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Dancing as the garbage truck rolls by
Scripps Howard News Service


January 25, 2006

Nothing much ever happens on my block. At least, nothing that's worth a 39-cent stamp to write home about, so to speak.

But sometimes I can't help wondering: Is there stuff going on out there that I don't know about? I mean, what if Mel Gibson decided to shoot a movie on my street and needed somebody to play the lead or make him a sandwich?

Occasionally - just to be sure I'm not missing out on anything that's too good to miss - I like to stand at the window for a while and keep watch.

You never know what you might see if you pay attention.

Take this morning. Garbage day is always exciting, especially if I forget to put out the cans and have to chase the truck in my pajamas flapping my arms like Big Bird on fire.

Imagine my relief to see that my husband had put the cans on the curb. Did I mention I've decided to keep him?

When I heard the garbage truck I ran to the window to see something too good to be missed: Baby Nathan.

He lives across the street with his mom and his dad and his two big brothers. I probably shouldn't call him "baby" any more. He'll be 3 pretty soon and as any three year old will tell you, three is big.

But not nearly as big as 28.

I had my own "Baby Nathan" once. He grew up to be a man - 6 ft., 3 in. tall, 200 lbs. These days he's known as "Big Nate" to most everybody except his mother. He's had a buzz cut since middle school, but when I look at him I still see his curls.

You know how time works? The years slip through our fingers like grains of sand. One day a child is 3; next day he's 28 and we say, "How on Earth did that baby get so big?"

What is it with 3-year-olds and garbage trucks? Baby Nathan lives and breathes for garbage day. This morning, as usual, he was out on the sidewalk waiting with his dad when the truck rolled up.

I wish you could've seen him. He has stick-straight hair, like a baby buzzard's, wearing a T-shirt, baggy shorts and a pair of rubber boots.

Baby Nathan, that is, not his dad. I didn't notice what his dad was wearing.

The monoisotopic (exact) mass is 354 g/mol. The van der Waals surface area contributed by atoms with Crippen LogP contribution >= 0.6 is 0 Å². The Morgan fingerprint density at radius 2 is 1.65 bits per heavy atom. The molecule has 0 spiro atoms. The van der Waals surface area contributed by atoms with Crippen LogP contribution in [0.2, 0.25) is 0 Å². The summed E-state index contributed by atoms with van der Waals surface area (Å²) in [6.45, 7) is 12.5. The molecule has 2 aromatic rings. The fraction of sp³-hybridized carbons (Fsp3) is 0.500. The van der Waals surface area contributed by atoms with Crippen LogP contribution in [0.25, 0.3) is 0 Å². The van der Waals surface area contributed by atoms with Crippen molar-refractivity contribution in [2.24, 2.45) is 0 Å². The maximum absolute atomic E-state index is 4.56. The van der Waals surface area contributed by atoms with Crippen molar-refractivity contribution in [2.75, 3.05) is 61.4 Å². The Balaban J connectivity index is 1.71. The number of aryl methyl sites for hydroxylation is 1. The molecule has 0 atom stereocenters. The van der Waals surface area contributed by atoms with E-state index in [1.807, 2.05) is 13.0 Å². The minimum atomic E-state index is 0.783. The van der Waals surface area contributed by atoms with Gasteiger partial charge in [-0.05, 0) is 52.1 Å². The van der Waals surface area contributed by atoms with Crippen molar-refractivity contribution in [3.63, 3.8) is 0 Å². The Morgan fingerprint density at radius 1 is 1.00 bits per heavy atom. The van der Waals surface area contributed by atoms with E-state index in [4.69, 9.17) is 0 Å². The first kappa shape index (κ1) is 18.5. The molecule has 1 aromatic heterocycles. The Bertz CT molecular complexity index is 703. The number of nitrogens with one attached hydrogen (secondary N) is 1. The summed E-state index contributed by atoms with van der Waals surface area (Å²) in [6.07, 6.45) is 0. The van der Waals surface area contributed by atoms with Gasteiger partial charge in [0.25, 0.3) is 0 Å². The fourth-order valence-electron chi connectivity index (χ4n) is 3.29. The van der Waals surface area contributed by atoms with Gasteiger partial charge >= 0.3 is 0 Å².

When the giant arm on the truck reached down like a claw to pick up an overstuffed trash can, Baby Nathan got so excited he cut loose and a did a happy little hopping dance - holding up one leg of his shorts, just so, spinning in circles and whipping his head side to side to keep an eye on the truck lest, God forbid, he miss something.

This was no simple dance to do. Believe me. I tried it. I could do some of the steps, but not all at once. You have to be pretty happy to dance like that.

When the truck honked its horn and roared away, Baby Nathan waved a long goodbye and went inside with his dad.

That's when I noticed the rainbow. It was just a piece of one, really, barely a scrap, but it had all the colors - red, yellow, green, blue, even purple - all lit up and shimmering across the ceiling of my living room.

It took me a while to find the source - the beveled edge of a glass table top, thick with dust. Sometimes fine things can come from unlikely places.

When I was not much bigger than Baby Nathan, I learned to take a rainbow as a promise from God, a sure sign of good things coming my way.

That's how I took the rainbow on my ceiling. I reached up and grabbed it for you and me and Baby Nathan and Big Nate and anyone who dares to hope.

It felt so good I did a happy little hopping dance. I'm out of practice, but I'm getting better.


Sharon Randall is the author of "Birdbaths and Paper Cranes."
She can be reached at P.O. Box 931, Pacific Grove, CA 93950, or at randallbay(at)

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